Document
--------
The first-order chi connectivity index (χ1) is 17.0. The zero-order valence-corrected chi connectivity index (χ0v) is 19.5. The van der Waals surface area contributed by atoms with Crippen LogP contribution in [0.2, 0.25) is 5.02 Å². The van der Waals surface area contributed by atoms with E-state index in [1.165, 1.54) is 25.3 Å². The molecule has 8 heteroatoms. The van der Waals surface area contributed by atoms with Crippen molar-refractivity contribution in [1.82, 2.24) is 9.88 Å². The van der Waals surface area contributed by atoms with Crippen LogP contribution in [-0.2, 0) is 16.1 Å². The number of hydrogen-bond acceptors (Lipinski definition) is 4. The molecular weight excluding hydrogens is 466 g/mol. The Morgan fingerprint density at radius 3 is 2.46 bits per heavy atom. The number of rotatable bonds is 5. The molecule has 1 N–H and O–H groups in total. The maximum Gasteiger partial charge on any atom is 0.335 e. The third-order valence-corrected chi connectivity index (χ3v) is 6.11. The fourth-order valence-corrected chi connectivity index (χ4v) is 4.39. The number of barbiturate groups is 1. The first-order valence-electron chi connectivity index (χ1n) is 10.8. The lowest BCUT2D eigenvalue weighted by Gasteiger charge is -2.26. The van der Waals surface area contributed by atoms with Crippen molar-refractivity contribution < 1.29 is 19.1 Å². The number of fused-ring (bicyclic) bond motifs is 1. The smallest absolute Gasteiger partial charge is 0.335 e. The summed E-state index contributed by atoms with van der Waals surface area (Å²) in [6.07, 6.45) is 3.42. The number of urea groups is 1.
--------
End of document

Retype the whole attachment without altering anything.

The first-order chi connectivity index (χ1) is 17.0. The zero-order valence-corrected chi connectivity index (χ0v) is 19.5. The van der Waals surface area contributed by atoms with Crippen LogP contribution in [0.2, 0.25) is 5.02 Å². The van der Waals surface area contributed by atoms with E-state index in [1.165, 1.54) is 25.3 Å². The molecule has 8 heteroatoms. The van der Waals surface area contributed by atoms with Crippen molar-refractivity contribution in [1.82, 2.24) is 9.88 Å². The van der Waals surface area contributed by atoms with Crippen LogP contribution in [-0.2, 0) is 16.1 Å². The number of hydrogen-bond acceptors (Lipinski definition) is 4. The molecular weight excluding hydrogens is 466 g/mol. The Morgan fingerprint density at radius 3 is 2.46 bits per heavy atom. The number of rotatable bonds is 5. The molecule has 1 N–H and O–H groups in total. The maximum Gasteiger partial charge on any atom is 0.335 e. The third-order valence-corrected chi connectivity index (χ3v) is 6.11. The fourth-order valence-corrected chi connectivity index (χ4v) is 4.39. The number of barbiturate groups is 1. The first-order valence-electron chi connectivity index (χ1n) is 10.8. The lowest BCUT2D eigenvalue weighted by Gasteiger charge is -2.26. The van der Waals surface area contributed by atoms with Crippen molar-refractivity contribution < 1.29 is 19.1 Å². The number of fused-ring (bicyclic) bond motifs is 1. The smallest absolute Gasteiger partial charge is 0.335 e. The summed E-state index contributed by atoms with van der Waals surface area (Å²) in [6.07, 6.45) is 3.42. The number of urea groups is 1.